Julian Gaxholli, the brains behind both Bayou and Beso, takes his culinary dream to the waterfront
Julian Gaxholli was shopping at an antique shop in Queens when he stumbled upon a gorgeous set of Gothic doors. “They had this great rounded shape that was really inspiring,” the restaurant owner noted. “So I purchased them without even knowing where they would go.”
More than a year and a couple of major renovations later, the set now serves as the gateway to the courtyard at Blue, Gaxholli’s posh Livingston eatery which has been inspiring diners since May with its revival décor, expansive views, and Mediterranean/Asian cuisine.
“Naturally, the view dominated this space,” Gaxholli said of Blue’s Richmond Terrace address, which formerly housed longtime water- front staple R.H. Tugs, where regulars dined for more than 20 years.
“So when we started renovations last October, we knew we had to take advantage of the geography of this location.”
So, Gaxholli opened up the walls and created a floor-to-ceiling glass division instead, then framed ten windows in the dining room with custom rounded cherry wood molding that matched the shape and style of his Gothic door find.
“The whole idea behind R.H. Tugs was that you could sit in the dining room and watch the tugboats go by,” Gaxholli explained. “We wanted to keep that same design, open the view up further, and really enhance the landscape of that Kill Van Kull waterway. We also drew upon the inspiration of the Livingston neighborhood and its Snug Harbor surroundings, using a lot of bluestone material as our base.”
In terms of the menu, Gaxholli, who owns two other North Shore culinary hotspots (Bayou and Beso) wanted to keep things different.
“Blue’s menu is Mediterranean with an Asian flare,” said Gaxholli. “There’s a lot of original dishes but it was very important for me to keep each restaurant unique. We overlap in quality and service, but we definitely do not overlap in flavor.”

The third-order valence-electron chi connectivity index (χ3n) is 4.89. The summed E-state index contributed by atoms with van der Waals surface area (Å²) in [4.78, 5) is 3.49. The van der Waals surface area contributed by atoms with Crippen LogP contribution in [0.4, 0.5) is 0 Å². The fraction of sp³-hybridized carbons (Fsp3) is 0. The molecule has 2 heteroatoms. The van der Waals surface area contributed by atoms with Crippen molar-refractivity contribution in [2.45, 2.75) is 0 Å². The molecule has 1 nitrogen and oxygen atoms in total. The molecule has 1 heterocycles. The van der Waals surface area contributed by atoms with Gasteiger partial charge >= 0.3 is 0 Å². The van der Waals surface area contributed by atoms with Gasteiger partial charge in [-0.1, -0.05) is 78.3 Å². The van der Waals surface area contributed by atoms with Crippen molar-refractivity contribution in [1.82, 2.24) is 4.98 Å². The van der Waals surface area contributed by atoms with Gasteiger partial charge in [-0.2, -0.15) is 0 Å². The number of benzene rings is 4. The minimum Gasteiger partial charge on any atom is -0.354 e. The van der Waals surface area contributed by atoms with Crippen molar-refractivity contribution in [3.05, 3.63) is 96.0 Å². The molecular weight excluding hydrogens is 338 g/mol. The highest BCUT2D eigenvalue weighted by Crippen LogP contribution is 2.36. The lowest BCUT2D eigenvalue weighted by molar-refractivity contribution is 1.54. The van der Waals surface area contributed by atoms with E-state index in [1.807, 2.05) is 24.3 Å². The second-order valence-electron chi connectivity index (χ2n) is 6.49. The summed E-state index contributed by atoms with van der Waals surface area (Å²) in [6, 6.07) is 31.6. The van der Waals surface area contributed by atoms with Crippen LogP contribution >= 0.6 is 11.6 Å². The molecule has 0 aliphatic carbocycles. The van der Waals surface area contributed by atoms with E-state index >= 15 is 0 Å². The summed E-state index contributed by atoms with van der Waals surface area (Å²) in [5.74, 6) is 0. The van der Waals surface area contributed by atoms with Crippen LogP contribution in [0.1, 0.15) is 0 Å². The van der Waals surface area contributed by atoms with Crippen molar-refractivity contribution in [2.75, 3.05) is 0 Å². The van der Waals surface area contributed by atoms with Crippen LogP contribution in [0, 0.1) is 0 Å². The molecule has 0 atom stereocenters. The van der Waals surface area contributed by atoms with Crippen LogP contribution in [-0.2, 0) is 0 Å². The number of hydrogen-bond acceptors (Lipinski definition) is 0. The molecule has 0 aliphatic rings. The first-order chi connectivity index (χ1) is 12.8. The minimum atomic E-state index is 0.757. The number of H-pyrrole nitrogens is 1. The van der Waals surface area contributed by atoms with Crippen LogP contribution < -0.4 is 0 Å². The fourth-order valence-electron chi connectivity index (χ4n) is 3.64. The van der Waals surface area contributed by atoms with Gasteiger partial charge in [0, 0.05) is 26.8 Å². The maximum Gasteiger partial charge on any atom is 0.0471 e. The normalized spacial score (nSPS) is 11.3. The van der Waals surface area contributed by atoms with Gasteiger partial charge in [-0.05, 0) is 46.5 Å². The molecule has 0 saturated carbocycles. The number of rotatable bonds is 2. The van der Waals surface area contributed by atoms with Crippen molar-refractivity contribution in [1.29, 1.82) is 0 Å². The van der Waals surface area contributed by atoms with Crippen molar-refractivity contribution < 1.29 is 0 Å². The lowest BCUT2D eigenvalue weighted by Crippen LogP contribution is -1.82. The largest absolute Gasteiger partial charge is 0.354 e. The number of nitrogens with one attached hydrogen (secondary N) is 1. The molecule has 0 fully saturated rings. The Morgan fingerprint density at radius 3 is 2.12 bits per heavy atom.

That’s why Bayou’s Cajun-Creole inspired menu and Beso’s Latin-infused Tapas differ greatly from what Gaxholli cooks up at Blue.
“There’s really no particular theme here,” he said. “While the other restaurants are very defined, I feel like the food at Blue covers the whole spectrum. And I think that alone separates us from the mainstream.”
To that end, Blue’s menu includes appetizers like avo- cado mushroom carpac- cio, sprinkled with truffle cheese and “perfumed” with just a hint of truffle oil. Goat cheese wontons with a ginger lime Thai chili caramel sauce add to the Asian flare, while Portuguese octopus, grilled and dressed with lemon parsley sauce and served with a petite salad of Kalamata olives, roasted red peppers, and mint contributes to what Gaxholli defines as the restaurant’s more “playful” boundaries.
“I like to go off the beaten path sometimes and offer something like frogs’ legs,” the chef said, smiling. (They are pan fried and served with smoked paprika, garlic, and a lemon thyme sauce.) “That’s why I can’t really say that the food at Blue follows one solid ethnic direction. We’re definitely not pegged on one particular theme.”
According to Gaxholli, one of the restaurant’s most popular dishes include a mixed grill for two featuring seasoned jumbo blue prawns, lamb loin chops, dry jumbo sea scallops, and apple sausage, all served with lemon-cucumber Tzatziki and rose- mary garlic sauce.
The menu is thick—six pages in all—and therein are options—almost too many of them—ranging from per- fectly seared rib eyes to seven varieties of salad, a bouilla- baisse, and a steamed chili broth seafood pot. There’s also satay and spring rolls, sashimi, and a wasabi-pea crusted Ahi tuna. Lemonade martinis, Asian mojitos, and four types of sake round out the cocktail offerings.
For dessert, there’s fudge, and even more wontons, in this case stuffed with Nutella. “You really can’t find too many places that will put Nutella in a wonton,” Gaxholli said with a laugh. Windows are draped in red satin curtains, sturdy hand carved oak tables are weathered in all the right places, and the wall space not interrupted by windows is splashed and sponge-painted in a bright golden hue.
Gaxholli hopes to expand his dining space next spring to include several outdoor tables, but right now is focusing on a partnership with Snug Harbor’s organic farm.
“We’re using mostly all locally grown produce and feature all of the most fresh, seasonal items in our specials,” Gaxholli said. “Right now, it’s a lot of heirloom tomatoes, Thai basil, and rosemary. It’s a great partnership, and I love featuring all of those fresh ingredients on my menu.”
For Gaxholli, it’s all about creating the perfect experience for each and every one of his patrons.
“I want people to walk away from their meal, loving every bit of what they tasted,” he concluded. “And for me, that, too, is really what makes us unique.”
Photos By Mike Reiss